Where are the commitments to waste avoidance and reduction initiatives? What about community education to reduce contamination? Or a way to ensure consistency within and across the states and territories?

Education is vital for reducing the inappropriate mixing of recycled materials. Yet very little has been done, excluding some sterling efforts by local councils. This is an easy and relatively cheap action. It is very difficult to understand why we don’t, for example, see national TV ads indicating correct recycling.

There is also compelling evidence container deposit schemes are effective and can significantly reduce ocean plastic.

Finally, as the industry peak body has said, the ultimate issue is the lack of sophisticated reprocessing and manufacturing facilities in Australia to handle paper and plastic recyclables domestically.




Read more:
Deposit schemes reduce drink containers in the ocean by 40%


So now we await the next environment ministers meeting, scheduled for early 2020, for more detail on schedules and implementation.

Perhaps we should just settle back, take a deep breath, and keep doing what we’re doing. More band-aid solutions may only create greater confusion, and ultimately fail to reduce waste or increase proper recycling.The Conversation

Trevor Thornton, Lecturer, School of Life and Environmental Sciences, Deakin University

This article is republished from The Conversation under a Creative Commons license. Read the original article.

Recycling plastic bottles is good, but reusing them is better


Rachael Wakefield-Rann, University of Technology Sydney; Jenni Downes, Monash University, and Nick Florin, University of Technology Sydney

Last week Woolworths announced a new food delivery system, in collaboration with US company TerraCycle, that delivers grocery essentials in reusable packaging.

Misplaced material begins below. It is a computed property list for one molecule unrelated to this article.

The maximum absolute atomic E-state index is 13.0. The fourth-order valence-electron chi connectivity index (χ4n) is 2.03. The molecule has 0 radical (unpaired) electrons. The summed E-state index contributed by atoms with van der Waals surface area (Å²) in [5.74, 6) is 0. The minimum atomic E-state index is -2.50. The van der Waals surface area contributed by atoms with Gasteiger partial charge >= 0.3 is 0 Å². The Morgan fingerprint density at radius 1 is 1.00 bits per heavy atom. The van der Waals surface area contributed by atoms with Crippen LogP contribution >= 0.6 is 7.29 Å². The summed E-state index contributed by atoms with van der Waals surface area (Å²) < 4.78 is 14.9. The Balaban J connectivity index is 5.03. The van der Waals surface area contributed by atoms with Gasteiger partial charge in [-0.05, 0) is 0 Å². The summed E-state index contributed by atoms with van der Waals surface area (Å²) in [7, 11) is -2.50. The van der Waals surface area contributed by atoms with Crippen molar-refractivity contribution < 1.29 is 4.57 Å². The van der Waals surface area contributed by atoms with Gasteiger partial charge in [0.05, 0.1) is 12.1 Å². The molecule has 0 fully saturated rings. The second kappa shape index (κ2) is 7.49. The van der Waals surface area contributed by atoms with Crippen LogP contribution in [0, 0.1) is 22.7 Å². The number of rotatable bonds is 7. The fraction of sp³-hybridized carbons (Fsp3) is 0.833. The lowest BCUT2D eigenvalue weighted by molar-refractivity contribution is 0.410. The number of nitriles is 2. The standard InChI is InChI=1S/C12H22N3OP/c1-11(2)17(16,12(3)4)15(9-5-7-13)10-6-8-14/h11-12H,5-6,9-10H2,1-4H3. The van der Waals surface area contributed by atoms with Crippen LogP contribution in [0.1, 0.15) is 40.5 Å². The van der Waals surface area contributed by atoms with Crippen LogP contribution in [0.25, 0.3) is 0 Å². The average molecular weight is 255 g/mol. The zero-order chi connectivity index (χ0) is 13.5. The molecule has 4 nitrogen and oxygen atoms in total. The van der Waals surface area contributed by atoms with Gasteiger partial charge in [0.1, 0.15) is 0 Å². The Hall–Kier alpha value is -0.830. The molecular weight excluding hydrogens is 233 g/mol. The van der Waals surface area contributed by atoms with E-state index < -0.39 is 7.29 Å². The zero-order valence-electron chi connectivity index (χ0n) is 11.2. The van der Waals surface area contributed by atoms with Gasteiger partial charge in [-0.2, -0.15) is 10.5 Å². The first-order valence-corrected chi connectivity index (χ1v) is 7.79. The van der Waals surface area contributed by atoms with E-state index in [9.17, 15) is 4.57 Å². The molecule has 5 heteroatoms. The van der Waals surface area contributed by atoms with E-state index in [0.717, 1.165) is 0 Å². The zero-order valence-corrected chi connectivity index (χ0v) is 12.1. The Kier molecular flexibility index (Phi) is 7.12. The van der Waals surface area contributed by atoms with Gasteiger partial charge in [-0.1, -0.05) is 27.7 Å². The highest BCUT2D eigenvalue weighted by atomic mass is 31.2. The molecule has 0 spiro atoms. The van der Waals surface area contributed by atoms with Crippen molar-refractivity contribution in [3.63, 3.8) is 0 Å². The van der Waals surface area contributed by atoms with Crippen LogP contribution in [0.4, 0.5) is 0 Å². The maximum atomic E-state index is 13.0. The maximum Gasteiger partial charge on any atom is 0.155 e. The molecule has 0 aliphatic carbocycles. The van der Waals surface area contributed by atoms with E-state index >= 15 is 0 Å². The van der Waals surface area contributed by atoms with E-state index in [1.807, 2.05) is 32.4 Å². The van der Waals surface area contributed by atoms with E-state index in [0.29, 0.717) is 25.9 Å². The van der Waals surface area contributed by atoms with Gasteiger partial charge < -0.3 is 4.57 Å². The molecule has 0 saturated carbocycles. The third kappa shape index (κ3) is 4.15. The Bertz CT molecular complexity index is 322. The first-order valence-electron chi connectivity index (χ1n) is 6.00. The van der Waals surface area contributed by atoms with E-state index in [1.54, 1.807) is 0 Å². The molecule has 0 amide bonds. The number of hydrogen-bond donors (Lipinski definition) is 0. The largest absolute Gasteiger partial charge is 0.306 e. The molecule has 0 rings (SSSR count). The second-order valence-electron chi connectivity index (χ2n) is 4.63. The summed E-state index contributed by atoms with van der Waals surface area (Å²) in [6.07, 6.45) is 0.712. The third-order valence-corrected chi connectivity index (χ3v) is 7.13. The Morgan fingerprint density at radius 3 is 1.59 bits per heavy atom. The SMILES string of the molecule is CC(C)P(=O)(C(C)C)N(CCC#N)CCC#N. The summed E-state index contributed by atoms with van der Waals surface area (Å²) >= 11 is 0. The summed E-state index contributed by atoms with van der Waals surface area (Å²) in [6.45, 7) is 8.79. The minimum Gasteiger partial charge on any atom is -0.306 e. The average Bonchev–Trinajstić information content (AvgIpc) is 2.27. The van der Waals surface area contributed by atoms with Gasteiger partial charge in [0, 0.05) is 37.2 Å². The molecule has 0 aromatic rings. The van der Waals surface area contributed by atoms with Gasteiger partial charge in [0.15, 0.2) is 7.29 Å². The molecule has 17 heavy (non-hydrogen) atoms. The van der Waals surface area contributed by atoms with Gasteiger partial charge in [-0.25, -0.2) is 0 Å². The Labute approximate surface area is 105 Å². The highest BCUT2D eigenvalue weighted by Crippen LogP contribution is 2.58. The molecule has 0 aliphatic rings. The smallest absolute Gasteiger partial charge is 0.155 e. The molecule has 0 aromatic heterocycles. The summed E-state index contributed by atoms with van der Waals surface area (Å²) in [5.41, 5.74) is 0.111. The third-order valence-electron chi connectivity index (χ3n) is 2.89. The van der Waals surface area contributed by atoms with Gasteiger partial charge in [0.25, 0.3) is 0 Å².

The system, called Loop, lets shoppers buy products from common supermarket brands in reusable packaging.

As Australia works out how to meet the national packaging target for 100% of Australian packaging to be recyclable, compostable or reusable by 2025, programs like this offer an opportunity to overhaul how plastic packaging is produced, used and recycled.




Read more:
Here’s what happens to our plastic recycling when it goes offshore


Recycling alone is not the silver bullet

Plastic packaging, most of which is for food and beverages, is the fastest growing category of plastic use.

In Australia less than 10% of this plastic packaging is recycled, compared with 70% for paper and cardboard packaging.

Of the seven categories of plastic, recycling of water bottles (PET) and milk bottles (HDPA) is most effective, yet recycling rates remain relatively low, around 30%.

Other hard plastics (PVC, PS) and soft or flexible plastics, such as clingfilm and plastic bags, present significant challenges for recyclers. In the case of soft plastics, although recycling options are available, the use of additives known as plasticisers – used to make the hard plastic soft and malleable – often make products recycled out of soft plastics weak, non-durable, and unable to be recycled further.

Some researchers argue recycling actually represents a downgrading process, as plastic packaging is not always recycled into new packaging, owing to contamination or diminished quality.




Read more:
We can’t recycle our way to ‘zero waste’


Even where single-use plastic packaging can be effectively recycled, it often isn’t. The more single-use plastics that are produced, the higher the chance they will enter the ocean and other environments where their plasticiser chemicals leach out, harming wildlife populations and the humans who depend on them.

Zero Waste Europe recently updated its Waste Hierarchy to emphasise avoiding packaging in the first instance, and to encourage reuse over recycling.

The zero waste hierarchy for a circular economy.
Zero Waste Europe

Getting reuse right

For a reusable product to be more environmentally sustainable than a single-use product, it must promote the use of less energy and resources in our daily routines.

Although the uptake of products such as reusable cups and shopping bags have increased, these types of reusable items have attracted criticism. If used correctly, these products represent a positive change. However, some research suggests these products can be less sustainable than the single-use items they are replacing if people treat them like disposable items and do not reuse them enough.

For example, if you regularly buy new reusable bags at the supermarket, that potentially has a greater environmental impact than using “single-use” plastic bags.

To really reduce plastic packaging, we need to find ways to alter the routines that involve plastic packaging, rather than directly substituting individual products (such as reusable bags for single-use ones).